Today’s post is up a little later than usual and that’s because we had one hell of a busy week and this morning was no different. In fact, it was the day of Amy’s school entrance exam and I’ve been rushing around like a blue arse fly. So this week’s pic shows her on our way to her future primary school – happily singing and jumping around with my umbrella.
If you’ve got no idea what a school entrance exam is and why we have them here in Germany, read on. I’ll try and explain a bit about them:
School entrance exams in the German school system
As Amy just about ‘escaped’ school in the UK, I have no idea if there actually is a school entrance exam in the UK but there is over here in Germany. In fact, there are two. The first one is the medical school entrance exam. It looks at your child’s physical development (e.g weight, height, hearing ability and eyesight, postural control and defects), their motor skills, cognition and speech.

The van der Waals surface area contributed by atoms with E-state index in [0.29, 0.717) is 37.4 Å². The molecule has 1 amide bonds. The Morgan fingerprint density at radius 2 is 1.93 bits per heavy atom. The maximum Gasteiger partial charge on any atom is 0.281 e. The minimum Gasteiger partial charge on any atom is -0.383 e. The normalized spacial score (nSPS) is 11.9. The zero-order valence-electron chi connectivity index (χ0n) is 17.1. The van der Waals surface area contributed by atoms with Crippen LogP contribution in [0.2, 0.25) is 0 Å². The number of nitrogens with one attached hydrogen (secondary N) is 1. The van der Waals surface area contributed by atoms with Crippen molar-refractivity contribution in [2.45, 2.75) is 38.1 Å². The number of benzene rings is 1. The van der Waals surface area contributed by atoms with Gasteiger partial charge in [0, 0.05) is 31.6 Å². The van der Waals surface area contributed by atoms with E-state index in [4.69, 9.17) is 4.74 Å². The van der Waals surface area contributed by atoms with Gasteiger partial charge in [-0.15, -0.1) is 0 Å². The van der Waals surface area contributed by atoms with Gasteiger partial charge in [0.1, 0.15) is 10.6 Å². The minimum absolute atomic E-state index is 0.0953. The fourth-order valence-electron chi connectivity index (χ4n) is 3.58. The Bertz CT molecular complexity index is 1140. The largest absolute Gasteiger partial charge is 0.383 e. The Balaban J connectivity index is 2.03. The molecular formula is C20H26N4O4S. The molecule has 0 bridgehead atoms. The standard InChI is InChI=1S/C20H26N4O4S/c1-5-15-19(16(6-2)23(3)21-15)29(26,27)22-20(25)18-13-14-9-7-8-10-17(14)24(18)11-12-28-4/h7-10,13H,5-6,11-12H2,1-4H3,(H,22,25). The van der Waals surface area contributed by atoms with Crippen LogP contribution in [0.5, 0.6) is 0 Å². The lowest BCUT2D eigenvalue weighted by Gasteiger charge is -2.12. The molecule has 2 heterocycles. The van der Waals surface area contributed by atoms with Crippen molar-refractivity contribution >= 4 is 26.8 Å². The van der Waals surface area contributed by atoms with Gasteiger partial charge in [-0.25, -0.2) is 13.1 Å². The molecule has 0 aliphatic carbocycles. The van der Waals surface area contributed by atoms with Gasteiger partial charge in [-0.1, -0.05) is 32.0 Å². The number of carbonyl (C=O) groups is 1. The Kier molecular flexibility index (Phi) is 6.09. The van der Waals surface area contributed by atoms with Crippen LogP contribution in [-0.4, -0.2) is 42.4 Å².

Once your child has passed the medical exam, your chosen primary school invites you and your child to attend a skills-based school entrance exam that helps the teachers determine if your child is ready for mainstream schooling, if it has any deficits that can be worked on, if they should start school a year later or if an alternative path to schooling would be a better option for them.
Amy’s school entrance exam
Amy attended the school-based school entrance exam today and all in all it lasted about 1.5 hours. First up, the kids were divided into groups of 6 and led into a classroom with 4 teachers. I wasn’t present for this part, but during the one-on-one consultation with each parent, two teachers explained what the kids had to do.
Their activities basically concentrated on spatial awareness, pen grip, being able to talk about a scenario they were given, completing patterns, making up rhymes, numeracy and pre-writing skills as well as some simple motor skills like jumping up and down stairs on one leg or similar.
Amy did great with most of them and funnily, none of the four teachers noticed that German is not her native language. When they mentioned the odd difficulty with rhyming and prepositions and I told them that only speaking German for a little longer than two years might be the reason for it, they were super surprised. Overall, they were very happy with her performance and see no reason why she shouldn’t start school in September. Yay!